Democracy in America by Alexis de Tocqueville & Joseph Epstein
The Complete and Unabridged Volumes I and II: 1 -2

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Synopsis

From America's call for a free press to its embrace of the capitalist system, Democracy in America--first published in 1835--enlightens, entertains, and endures as a brilliant study of our national government and character. Philosopher John Stuart Mill called it "among the most remarkable productions of our time." Woodrow Wilson wrote that de Tocqueville's ability to illuminate the actual workings of American democracy was "possibly without rival."

For today's readers, de Tocqueville's concern about the effect of majority rule on the rights of individuals remains deeply meaningful. His shrewd observations about the "almost royal prerogatives" of the president and the need for virtue in elected officials are particularly prophetic. His profound insights into the great rewards and responsibilities of democratic government are words every American needs to read, contemplate, and remember.

From America's call for a free press to its embrace of the capitalist system Democracy in America enlightens, entertains, and endures as a brilliant study of our national government and character. De Toqueville's concern about the effect of majority rule on the rights of individuals remains deeply meaningful. His insights into the great rewards and responsibilities of democratic government are words every American needs to read, contemplate, and remember.


From the Paperback edition.
 

About Alexis de Tocqueville & Joseph Epstein

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French writer and politician Alexis de Tocqueville was born in Verneuil to an aristocratic Norman family. He entered the bar in 1825 and became an assistant magistrate at Versailles. In 1831, he was sent to the United States to report on the prison system. This journey produced a book called On the Penitentiary System in the United States (1833), as well as a much more significant work called Democracy in America (1835--40), a treatise on American society and its political system. Active in French politics, Tocqueville also wrote Old Regime and the Revolution (1856), in which he argued that the Revolution of 1848 did not constitute a break with the past but merely accelerated a trend toward greater centralization of government. Tocqueville was an observant Catholic, and this has been cited as a reason why many of his insights, rather than being confined to a particular time and place, reach beyond to see a universality in all people everywhere.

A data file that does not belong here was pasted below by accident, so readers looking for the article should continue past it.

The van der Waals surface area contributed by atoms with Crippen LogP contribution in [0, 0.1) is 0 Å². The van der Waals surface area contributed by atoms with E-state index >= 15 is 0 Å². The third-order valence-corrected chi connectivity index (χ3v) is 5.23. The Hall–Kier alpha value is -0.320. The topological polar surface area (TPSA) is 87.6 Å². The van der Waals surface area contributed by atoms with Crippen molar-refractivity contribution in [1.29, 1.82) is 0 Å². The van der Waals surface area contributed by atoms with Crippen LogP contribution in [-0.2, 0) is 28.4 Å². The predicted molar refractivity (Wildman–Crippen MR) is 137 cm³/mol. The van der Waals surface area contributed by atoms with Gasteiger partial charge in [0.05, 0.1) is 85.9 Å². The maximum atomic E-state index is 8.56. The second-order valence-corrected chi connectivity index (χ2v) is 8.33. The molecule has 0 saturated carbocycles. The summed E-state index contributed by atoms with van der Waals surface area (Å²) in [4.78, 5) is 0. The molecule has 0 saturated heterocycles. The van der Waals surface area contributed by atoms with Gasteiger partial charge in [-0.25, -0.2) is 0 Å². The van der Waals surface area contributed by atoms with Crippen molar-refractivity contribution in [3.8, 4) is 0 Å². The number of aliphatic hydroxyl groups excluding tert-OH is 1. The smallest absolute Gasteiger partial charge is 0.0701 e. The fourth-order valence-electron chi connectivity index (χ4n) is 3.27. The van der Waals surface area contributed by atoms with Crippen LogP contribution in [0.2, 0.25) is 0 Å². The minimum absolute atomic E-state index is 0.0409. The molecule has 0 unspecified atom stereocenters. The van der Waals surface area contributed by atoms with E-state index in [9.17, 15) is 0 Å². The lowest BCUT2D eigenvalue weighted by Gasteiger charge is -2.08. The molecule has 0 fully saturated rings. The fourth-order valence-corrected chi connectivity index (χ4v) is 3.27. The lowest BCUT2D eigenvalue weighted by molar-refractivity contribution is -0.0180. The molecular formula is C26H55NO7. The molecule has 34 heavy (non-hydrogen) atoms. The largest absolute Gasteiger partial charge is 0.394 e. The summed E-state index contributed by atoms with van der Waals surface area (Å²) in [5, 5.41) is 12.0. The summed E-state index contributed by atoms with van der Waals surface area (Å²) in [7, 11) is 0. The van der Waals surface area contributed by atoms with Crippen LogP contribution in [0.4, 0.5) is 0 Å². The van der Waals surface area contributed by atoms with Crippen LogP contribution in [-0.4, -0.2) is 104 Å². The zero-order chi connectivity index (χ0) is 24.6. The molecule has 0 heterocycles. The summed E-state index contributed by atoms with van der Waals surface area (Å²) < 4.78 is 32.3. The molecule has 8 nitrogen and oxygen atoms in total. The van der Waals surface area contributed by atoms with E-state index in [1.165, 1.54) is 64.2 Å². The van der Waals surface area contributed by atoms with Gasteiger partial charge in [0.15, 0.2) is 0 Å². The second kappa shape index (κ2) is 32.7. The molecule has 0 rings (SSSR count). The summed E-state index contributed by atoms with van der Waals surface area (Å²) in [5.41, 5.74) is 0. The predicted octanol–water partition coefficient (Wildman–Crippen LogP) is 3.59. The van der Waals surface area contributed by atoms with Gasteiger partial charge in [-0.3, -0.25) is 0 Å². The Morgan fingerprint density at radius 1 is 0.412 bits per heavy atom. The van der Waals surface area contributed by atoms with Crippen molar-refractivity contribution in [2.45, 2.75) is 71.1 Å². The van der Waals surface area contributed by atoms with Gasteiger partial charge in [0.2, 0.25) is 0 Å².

Published September 1, 2001 by Signet Classic. 323 pages
Genres: Political & Social Sciences, Literature & Fiction, History, Education & Reference, Business & Economics, Law & Philosophy, Romance. Non-fiction

Unrated Critic Reviews for Democracy in America

The Washington Post

The chronic ambivalence was there: Forty-three percent of respondents said rich people are more likely than the average American to be intelligent, and 42 percent believed that the rich worked harder than everyone else.

Nov 27 2013 | Read Full Review of Democracy in America: The Com...

Standpoint

Democracy in America By Alexis de Tocqueville, Edited by Eduardo Nolla Liberty Fund, 3350pp, £66.95 Tocqueville’s Discovery of AmericaLeo Damrosch Farrar, Straus and Giroux, 304pp, £16.68 Alexis de Tocqueville: Letters from America Edited by Frederick Brown Yale, 304pp, £18.99 Alexis de Tocquevil...

May 05 2015 | Read Full Review of Democracy in America: The Com...

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